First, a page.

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Ecological Shift in the North Sea

By Brandon KeimWired.com
28 October 2009

Fueled by previously unappreciated links between climate and ecology, the North Sea has undergone a radical ecological shift in the last half-century, say scientists.

The very shape of the food web has changed, from plankton on up to the cod and flatfish that once dominated the icy waters, supporting rich commercial fisheries. They’ve been largely replaced by jellyfish and crabs.

_The full scope of the change has gone relatively unnoticed, and could foreshadow changes in waters around the world.

_“Climate-driven changes in the biology of the sea are largely hidden from view,” said Richard Kirby, a marine biologist at the University of Plymouth. “If similar changes occurred in a temperate forest, we would be shocked._”… Read more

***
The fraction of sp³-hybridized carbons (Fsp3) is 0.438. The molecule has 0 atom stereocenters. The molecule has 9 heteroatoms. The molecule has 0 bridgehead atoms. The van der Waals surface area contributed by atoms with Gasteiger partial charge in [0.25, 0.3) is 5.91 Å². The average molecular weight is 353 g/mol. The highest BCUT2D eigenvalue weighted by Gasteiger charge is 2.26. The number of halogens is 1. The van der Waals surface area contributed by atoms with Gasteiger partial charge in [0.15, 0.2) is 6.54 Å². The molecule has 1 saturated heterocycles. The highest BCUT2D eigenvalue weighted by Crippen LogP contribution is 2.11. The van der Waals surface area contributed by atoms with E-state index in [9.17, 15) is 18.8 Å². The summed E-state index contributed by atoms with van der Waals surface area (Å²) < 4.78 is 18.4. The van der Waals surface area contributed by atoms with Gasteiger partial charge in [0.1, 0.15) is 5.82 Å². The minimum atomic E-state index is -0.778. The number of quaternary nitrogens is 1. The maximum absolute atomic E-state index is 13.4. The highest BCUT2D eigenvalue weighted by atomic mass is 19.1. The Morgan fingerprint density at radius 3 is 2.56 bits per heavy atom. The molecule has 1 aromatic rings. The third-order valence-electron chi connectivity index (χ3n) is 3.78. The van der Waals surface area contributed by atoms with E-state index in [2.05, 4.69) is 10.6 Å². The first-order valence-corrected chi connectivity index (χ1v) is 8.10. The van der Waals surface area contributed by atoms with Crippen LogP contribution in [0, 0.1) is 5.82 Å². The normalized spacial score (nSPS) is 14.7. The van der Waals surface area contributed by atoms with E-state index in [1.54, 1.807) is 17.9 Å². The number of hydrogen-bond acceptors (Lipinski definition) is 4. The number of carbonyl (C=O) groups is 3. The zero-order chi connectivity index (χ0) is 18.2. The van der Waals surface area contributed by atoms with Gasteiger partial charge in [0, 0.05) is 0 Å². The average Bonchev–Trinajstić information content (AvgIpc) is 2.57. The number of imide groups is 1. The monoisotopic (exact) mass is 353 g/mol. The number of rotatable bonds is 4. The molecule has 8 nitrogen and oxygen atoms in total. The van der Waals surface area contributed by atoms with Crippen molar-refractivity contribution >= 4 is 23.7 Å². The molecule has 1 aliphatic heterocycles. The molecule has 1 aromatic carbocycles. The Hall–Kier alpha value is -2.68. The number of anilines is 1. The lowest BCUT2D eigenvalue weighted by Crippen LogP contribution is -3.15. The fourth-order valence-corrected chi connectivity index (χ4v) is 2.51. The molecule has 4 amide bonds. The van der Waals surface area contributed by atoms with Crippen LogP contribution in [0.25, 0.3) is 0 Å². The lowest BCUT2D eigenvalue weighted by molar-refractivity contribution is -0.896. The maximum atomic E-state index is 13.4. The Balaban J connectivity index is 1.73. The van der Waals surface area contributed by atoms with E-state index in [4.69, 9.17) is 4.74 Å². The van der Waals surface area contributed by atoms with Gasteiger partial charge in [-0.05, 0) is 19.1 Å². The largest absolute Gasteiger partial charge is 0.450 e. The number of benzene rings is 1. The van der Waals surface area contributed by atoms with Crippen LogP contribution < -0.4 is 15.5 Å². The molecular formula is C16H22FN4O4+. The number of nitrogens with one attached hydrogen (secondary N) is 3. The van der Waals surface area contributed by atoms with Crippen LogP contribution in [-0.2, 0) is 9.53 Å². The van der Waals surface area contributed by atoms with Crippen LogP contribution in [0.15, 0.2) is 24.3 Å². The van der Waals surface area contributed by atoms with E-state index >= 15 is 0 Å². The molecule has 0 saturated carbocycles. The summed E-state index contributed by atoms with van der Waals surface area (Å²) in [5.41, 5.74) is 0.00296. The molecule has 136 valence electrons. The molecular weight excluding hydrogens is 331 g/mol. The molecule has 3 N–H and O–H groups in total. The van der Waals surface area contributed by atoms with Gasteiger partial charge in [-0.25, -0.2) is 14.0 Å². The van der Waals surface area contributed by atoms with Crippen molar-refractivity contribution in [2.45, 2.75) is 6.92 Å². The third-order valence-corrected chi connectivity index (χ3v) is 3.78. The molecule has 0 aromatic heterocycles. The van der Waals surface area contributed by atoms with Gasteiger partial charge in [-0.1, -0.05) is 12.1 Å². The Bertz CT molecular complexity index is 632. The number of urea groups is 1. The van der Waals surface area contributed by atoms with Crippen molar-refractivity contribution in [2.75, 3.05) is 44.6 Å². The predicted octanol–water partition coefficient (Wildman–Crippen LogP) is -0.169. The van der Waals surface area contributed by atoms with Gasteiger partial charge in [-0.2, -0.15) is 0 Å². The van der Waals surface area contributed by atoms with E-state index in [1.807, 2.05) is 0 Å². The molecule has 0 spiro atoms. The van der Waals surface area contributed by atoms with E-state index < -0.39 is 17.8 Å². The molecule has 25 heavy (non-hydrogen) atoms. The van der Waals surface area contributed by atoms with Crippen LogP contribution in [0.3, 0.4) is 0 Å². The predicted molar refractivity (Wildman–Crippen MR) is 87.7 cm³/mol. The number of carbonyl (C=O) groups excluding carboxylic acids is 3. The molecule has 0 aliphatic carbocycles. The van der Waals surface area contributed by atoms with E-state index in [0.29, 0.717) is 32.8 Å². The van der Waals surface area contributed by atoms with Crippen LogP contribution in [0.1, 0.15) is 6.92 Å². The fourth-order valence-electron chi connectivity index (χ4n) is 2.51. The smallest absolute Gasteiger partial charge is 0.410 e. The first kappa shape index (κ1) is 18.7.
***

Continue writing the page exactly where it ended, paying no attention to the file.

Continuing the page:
Daniel Thistlethwaite local resident. Photographer at Schumacher College September 2007

Dr Stephan Harding, MSc Co-ordinator and Resident Ecologist, Schumacher College: This terrifying news highlights what many of us have know all along – that our maintream economy is putting ecosystems, and indeed the entire Earth, under great strain. Anthopogenic climate change is causing this kind of change all over the planet, and we need to tackle it immediatley. James Lovelock has been saying for many years that we are already in the early stages of apocalyptic climate change, and this study produced by experts just down the road from Schumacher does not contradict his assertion. Studies like this convince me that we are causing the demise of many species around the planet, and that eventually, in the not too distant future, business as usual will bring about the complete collapse of civilization.

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